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County objects to proposal keeping most felons out of state prison
PULASKI COUNTY, Mo. (April 19, 2010) — County commissioners said Monday that they strongly oppose a proposal currently under consideration by the state legislature that would prevent most convicted felons from being sent to state prison unless they’ve committed at least three felony crimes.

Sheriff J.B. King went further, noting that he’s contacted State Rep. David Day and State Sen. Frank Barnitz.

“I’ve already contacted David and Frank and told them, ‘No way in hell,’” King said. “This is really going to mess things up if this gets passed.”

That proposed funding cut follows an earlier decision by the legislature to reduce the amount of money the state pays per day to counties for housing inmates who are eventually convicted of crimes and sent to state prison. If the proposed legislation passes, people who have committed Class D or Class C felonies — in general, crimes for which the maximum sentence is seven years or less — won’t serve time at all or will spend their time in county jails rather than state prisons.

“I would say that would take the biggest bulk, without doing the research. All of those will be sent down to county jails instead of state prisons,” said Presiding Commissioner Don McCulloch. “Needless to say, most of the people who get send to the Department of Corrections are C and D felonies. This is huge.”

Western District Commissioner Ricky Zweerink said he anticipates even worse problems with more state budget cuts that will hurt county budgets.

“This is just going to be one of many coming,” Zweerink said. “I’d say they’re gasping for air through a straw.”

Eastern District Commissioner Bill Farnham said Pulaski County could be hurt even more severely than other affected counties if state prison inmates get sent down to the local county jails. Pulaski County routinely has two to three times as many inmates as it has beds, so the county pays $35 per day to send inmates to neighboring jails, most commonly the Dixon City Jail, Phelps County Jail and Miller County Jail.

“My question is what are we going to do in a situation when we have counties around us that have nice new jails; I think Maries is the only one that doesn’t have a new jail,” Farnham said. “If the other counties have to start filling their jails up with their own prisoners they won’t be able to take ours and we won’t have anyplace left to send our people at $35 per day.”

Farnham said plans to bring a drug court to Pulaski County that’s currently being tested in other counties of the 25th Judicial Circuit could help.

“If the drug court is successful it may help, but if the drug court is not successful we are facing some really big numbers,” Farnham said.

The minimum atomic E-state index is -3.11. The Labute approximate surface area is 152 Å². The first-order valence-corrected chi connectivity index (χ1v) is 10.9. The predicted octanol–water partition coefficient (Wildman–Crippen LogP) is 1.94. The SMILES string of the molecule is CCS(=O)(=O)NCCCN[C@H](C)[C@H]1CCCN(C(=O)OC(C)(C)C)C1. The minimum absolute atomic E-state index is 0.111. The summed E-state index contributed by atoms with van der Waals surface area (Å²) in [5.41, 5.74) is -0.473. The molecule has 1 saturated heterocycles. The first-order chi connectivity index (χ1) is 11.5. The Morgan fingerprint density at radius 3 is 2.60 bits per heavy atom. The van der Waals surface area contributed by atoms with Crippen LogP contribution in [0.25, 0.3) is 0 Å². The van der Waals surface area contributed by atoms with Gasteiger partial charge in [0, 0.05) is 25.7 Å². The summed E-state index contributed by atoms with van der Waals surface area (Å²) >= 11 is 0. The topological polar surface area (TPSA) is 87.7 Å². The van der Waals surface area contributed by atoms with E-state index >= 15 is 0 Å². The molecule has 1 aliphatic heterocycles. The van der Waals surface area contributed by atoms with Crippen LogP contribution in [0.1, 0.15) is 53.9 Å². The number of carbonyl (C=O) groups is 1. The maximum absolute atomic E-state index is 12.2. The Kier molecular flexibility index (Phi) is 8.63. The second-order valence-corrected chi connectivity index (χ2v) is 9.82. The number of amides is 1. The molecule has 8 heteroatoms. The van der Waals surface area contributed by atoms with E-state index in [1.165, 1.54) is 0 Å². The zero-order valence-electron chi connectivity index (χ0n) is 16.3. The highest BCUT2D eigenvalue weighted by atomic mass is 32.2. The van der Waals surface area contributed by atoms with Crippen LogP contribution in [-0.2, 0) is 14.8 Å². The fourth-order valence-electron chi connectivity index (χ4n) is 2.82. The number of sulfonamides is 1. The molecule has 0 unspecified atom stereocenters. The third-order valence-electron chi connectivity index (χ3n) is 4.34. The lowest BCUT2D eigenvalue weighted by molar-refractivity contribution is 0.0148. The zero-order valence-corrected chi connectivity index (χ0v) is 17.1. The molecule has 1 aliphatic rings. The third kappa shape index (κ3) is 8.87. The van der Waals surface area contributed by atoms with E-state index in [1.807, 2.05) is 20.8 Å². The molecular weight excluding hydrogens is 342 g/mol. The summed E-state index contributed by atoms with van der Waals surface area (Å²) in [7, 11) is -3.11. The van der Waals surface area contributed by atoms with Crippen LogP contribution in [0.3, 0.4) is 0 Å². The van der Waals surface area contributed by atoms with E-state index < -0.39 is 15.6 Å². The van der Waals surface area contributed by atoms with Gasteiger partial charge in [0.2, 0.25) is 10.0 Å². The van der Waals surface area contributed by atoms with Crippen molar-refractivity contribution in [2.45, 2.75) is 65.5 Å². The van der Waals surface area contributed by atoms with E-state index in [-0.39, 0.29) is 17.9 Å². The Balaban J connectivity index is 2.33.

King said he’s not optimistic.

“The drug court is very successful, hut it is a very rigorous program and most of the people do wash out. The ones who do graduate are pretty successfully taken off the rolls of the evildoers, but it’s not that many of them,” King said. “If this bill goes into effect, there are going to be a lot of very unhappy Pulaski County citizens who want to know why the person who burglarized their house is still out there and not in jail, and we’re going to have to tell them, ‘Your burglary was only his first, and then he’s going to have to be convicted of a second, and we can only send him to prison on the third offense.’”

“And that doesn’t even count the SIS (suspended imposition of sentence) — they can plea-bargain down to a suspended imposition of sentence and then it doesn’t count as a conviction at all,” McCulloch said.

King agreed.

“It looks to me like the feds are dumping on the states and the state is dumping on the counties and we have no place to dump,” King said.

“It’s kind of like being in the dump; we have no place to send them,” Zweerink said. “When this comes crashing it’s going to come crashing.”

Zweerink asked what the chances are of collecting from prisoners for room and board and on collecting from such sources as tax refunds; King said inmates are currently charged room and board but the county rarely collects the payments because most inmates have no money or assets.

In other business, County Clerk Diana Linnenbringer said she attended the Missouri Association of Counties on April 12 and heard directly from the Speaker of the House, Ron Richard, that the budget picture will be dire.

“Ron Richard said if you thought 2010 was bad, wait until you see 2011,” Linnenbringer said. “Basically he said the state is having to cut a large amount of money out of the budget and basically it’s going to be worse next year.”

Not only county commissioners and clerks but also county collectors, county assessors and representatives of the Missouri Sheriff’s Association attending the Missouri Association of Counties meeting, Linnenbringer said.

“Basically it’s a tough time,” Linnenbringer said. “The federal government is pushing more costs down to the state level and the states are pushing more things down to the counties, and unfortunately, the counties don’t have anywhere to push it.”

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